Process controls are of the greatest importance, in order to ensure product integrity throughout processing and value added activities. An exhaustive analysis of each step of the process is an effective approach to ensure appropriate controls have been implemented. The analysis should also enable the identification of gaps were controls need to be added or processes need to be modified. Validated process parameters are assigned to each controlled process and verification procedures are adopted to ensure controls are effectively implanted and your processes produce the best food products possible. Corrective and preventive actions must also be part of the system. Statistical Process control is a great tool for ensuring process and product compliance. Process control may involve parameters such as cooking times and temperatures; mixing times; weighing of ingredients; recipes and formulations; fermentation time and temperature (and pH); storage conditions such as controlled or modified atmospheres; processing room temperature; concentration; conveyor speed; weight, volume and quantity accuracy; packaging and labeling controls; etc.
Verification of product packaging, labeling and coding are key activities in the production environment. Making sure all products are being packed and marked accordingly is crucial. Nowadays, most food product recalls and withdrawals share a common theme: misbranding, wrong packaging or label, or undeclared allergens or ingredients. Good process controls are intended to help ensure that this sort of issue does not occur. Specific control systems may need to be developed for products subject to particular requirements or codes of practices, such as organic products in a non-dedicated facility or non-dedicated lines where allergens are processed. Special attention is to be payed to controls when such product claims are made.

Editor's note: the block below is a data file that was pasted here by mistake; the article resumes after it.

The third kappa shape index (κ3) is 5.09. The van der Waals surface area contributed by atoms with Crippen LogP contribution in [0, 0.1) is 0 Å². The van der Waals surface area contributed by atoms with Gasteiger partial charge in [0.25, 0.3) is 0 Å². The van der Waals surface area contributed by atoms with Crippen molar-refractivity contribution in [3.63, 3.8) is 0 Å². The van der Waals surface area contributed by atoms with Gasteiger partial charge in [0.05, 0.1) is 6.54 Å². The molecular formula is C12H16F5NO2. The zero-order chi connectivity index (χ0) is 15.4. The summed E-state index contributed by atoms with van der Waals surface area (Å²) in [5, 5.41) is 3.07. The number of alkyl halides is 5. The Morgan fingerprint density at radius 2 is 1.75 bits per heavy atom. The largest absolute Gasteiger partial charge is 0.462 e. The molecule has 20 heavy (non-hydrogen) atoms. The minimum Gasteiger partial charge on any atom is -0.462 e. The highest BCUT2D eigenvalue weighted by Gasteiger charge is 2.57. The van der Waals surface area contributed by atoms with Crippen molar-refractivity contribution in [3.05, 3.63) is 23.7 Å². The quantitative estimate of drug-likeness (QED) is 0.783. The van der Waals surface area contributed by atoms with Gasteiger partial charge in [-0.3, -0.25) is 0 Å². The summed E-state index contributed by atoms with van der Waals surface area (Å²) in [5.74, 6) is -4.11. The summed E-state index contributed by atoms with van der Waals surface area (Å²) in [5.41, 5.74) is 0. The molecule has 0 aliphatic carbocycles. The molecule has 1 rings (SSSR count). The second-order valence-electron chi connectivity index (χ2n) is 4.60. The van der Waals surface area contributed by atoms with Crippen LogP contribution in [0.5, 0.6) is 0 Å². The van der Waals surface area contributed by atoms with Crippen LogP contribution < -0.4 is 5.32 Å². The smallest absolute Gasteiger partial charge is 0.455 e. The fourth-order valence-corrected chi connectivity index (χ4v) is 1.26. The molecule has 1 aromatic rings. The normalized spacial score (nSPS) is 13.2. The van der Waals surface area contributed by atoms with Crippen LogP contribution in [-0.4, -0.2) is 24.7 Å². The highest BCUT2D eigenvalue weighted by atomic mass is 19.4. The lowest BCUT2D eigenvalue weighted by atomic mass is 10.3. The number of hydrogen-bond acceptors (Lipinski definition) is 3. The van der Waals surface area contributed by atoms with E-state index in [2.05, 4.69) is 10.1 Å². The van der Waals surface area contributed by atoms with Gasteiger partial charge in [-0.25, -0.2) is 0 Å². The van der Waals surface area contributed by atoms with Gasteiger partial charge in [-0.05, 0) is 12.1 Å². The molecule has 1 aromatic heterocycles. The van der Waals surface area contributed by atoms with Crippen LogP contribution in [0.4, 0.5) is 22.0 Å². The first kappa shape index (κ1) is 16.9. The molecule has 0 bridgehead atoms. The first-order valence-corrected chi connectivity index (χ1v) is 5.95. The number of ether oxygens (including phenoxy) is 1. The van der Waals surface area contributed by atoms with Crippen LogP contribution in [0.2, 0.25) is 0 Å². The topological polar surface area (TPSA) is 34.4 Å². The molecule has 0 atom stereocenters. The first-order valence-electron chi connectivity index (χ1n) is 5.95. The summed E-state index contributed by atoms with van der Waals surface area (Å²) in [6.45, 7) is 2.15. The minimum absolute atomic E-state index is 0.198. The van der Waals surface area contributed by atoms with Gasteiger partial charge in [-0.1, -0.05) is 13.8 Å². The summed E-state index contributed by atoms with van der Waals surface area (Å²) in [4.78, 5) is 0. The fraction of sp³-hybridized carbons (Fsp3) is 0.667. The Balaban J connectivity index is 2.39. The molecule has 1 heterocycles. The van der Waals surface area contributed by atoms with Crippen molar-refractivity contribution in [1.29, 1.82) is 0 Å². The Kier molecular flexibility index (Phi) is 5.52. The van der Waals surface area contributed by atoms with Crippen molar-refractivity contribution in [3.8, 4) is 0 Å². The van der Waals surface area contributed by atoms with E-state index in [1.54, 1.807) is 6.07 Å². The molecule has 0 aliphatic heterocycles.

The goal for implementing supply chain programs is to ensure all raw and packaging materials meet the required specifications so that they can be used for the intended purpose in the production of safe, wholesome food.
The goal for implementing supply chain programs is to ensure all raw and packaging materials meet the required specifications so that they can be used for the intended purpose in the production of safe, wholesome food. Keep in mind the old industry saying “garbage in, garbage out.” Similarly for process controls, the ultimate purpose is to meet finished product specifications (food safety, quality, legality and authenticity included) and regulatory requirements by monitoring and controlling each step of the process. Implementing proper Controls can significantly reduce the risk of manufacturing products which are out of specification, and releasing them into the marketplace. These control measures can also decrease time and materials waste, reworking or repacking activities and risk of product adulteration. Lastly, the likelihood of food safety events such as recalls or foodborne illnesses are significantly reduced by implementing appropriate, validated controls.
DFA Global Certifications (DGC) offers food safety and quality certifications by means of globally recognized GFSI Certifications (BRCGS & SQF) as well as HACCP verification audits. DGC is also an approved CB auditing Costco suppliers.